High cortisol levels are only dangerous if they become chronic.

Cortisol levels are highest in the morning. They decrease throughout the day and increase again in the evening. High cortisol levels over a long time can cause obesity and depression.

You can measure cortisol with a salivary cortisol test. This test checks your saliva for cortisol levels over 24 hours. It involves collecting and analyzing saliva samples for hormone levels.

Having high cortisol levels can cause problems, but there are things you can do to reduce it.

Having high cortisol levels can cause problems, but there are things you can do to reduce it.

If you have high cortisol levels, there are things you can do to reduce them. Cortisol is a hormone that helps the body deal with stress and is usually highest in the morning and drops throughout the day. It’s not uncommon for people with high cortisol levels to also experience:

  • Weight gain (especially around their midsection) because of increased appetite and cravings for carbohydrates or sugar.
  • Depression, anxiety, and other mood problems are often due to low dopamine production. This happens because of low serotonin levels, which cause depression.
  • High cortisol levels affect both physical and mental health. Symptoms include mood swings, weight gain, high blood pressure, digestive issues, and fatigue. Stress, adrenal gland issues, or medications can raise cortisol levels.
  • Normal cortisol levels vary throughout the day, with stress, and with conditions like anxiety and depression. It’s crucial to consult a healthcare professional. They can help identify the reasons for high cortisol and create a management plan.

Treatments for high cortisol levels

Cortisol is a hormone that’s produced by the adrenal glands. It’s released in response to stress and triggers the fight-or-flight response—yyour body’s way of trying to protect itself.

Most people have higher cortisol levels when they wake up, which helps them get going. But if yours are too high, it can cause problems such as weight gain and an inability to sleep well. Your doctor may prescribe medication or recommend lifestyle changes to help lower your cortisol levels.

Combating High Cortisol Levels Naturally

Stress management:Practice relaxation techniques like meditation, yoga, or deep breathing exercises.Reduces cortisol production and promotes feelings of calm.
Prioritize sleep:Aim for 7-8 hours of quality sleep each night.Improves mood, energy levels, and stress resilience.
Maintain a balanced diet:Focus on whole foods like fruits, vegetables, whole grains, and lean protein, while limiting processed foods, sugar, and unhealthy fats.Regulates blood sugar, reduces inflammation, and supports overall health.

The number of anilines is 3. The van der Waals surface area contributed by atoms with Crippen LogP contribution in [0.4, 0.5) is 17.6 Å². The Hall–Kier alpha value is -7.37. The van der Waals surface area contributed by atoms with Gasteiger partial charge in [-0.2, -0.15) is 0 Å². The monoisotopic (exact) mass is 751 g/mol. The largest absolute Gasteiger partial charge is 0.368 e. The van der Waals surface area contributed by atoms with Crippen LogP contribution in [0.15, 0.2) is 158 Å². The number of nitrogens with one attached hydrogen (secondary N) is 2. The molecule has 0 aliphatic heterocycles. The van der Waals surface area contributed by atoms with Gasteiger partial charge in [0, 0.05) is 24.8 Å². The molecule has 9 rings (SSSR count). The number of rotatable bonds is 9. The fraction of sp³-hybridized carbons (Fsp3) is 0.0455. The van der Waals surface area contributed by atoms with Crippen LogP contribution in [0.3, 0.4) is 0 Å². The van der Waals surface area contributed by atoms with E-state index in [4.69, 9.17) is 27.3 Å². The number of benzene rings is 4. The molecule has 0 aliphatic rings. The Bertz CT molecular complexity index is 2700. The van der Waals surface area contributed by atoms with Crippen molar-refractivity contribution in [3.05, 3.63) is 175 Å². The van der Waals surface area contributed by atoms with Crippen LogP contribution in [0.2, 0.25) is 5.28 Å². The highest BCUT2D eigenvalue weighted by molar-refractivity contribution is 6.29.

Regular exercise:Engage in moderate-intensity exercise for at least 30 minutes most days of the week.Lowers cortisol levels, improves mood, and promotes better sleep.
Limit caffeine and alcohol:Excessive intake can disrupt sleep and exacerbate stress hormones.Enhances sleep quality and promotes relaxation.
Connect with loved ones:Build strong social connections and engage in activities you enjoy.Provides social support, reduces stress, and boosts overall well-being.


If your doctor believes medication is necessary, you might be prescribed hydrocortisone, prednisone, or methylprednisolone. These medications prevent cortisol effects in your body. You can take them either as pills or injections into your muscles. However, they can cause severe side effects like bone loss and a weakened immune system. Usually, they are used for a short time during intense stress. They should not be taken for a long time without a doctor’s oversight due to the risk of side effects.

Eat a healthy diet

Eat foods that lower stress and boost mood, like fruits, vegetables, whole grains, and lean proteins, including fish. Stay away from processed foods rich in sugar and fat. They can spike your blood sugar and raise cortisol levels over time. Drink at least 8-10 glasses of water every day. Not drinking enough water can also raise cortisol.

Exercise regularly

Exercise regularly. Regular exercise can help lower high cortisol levels by helping you relax and sleep better at night. You should also try to get at least 7-9 hours of sleep each night if possible. To help further reduce stress, consider adding yoga or tai chi classes into your schedule.


We hope this helps you understand cortisol levels and their impact on your health. Remember, if your doctor says your cortisol levels are high, don’t panic. First, get tested to find out why. Then, you and your doctor can create a treatment plan. This will help lower your cortisol levels to a normal range.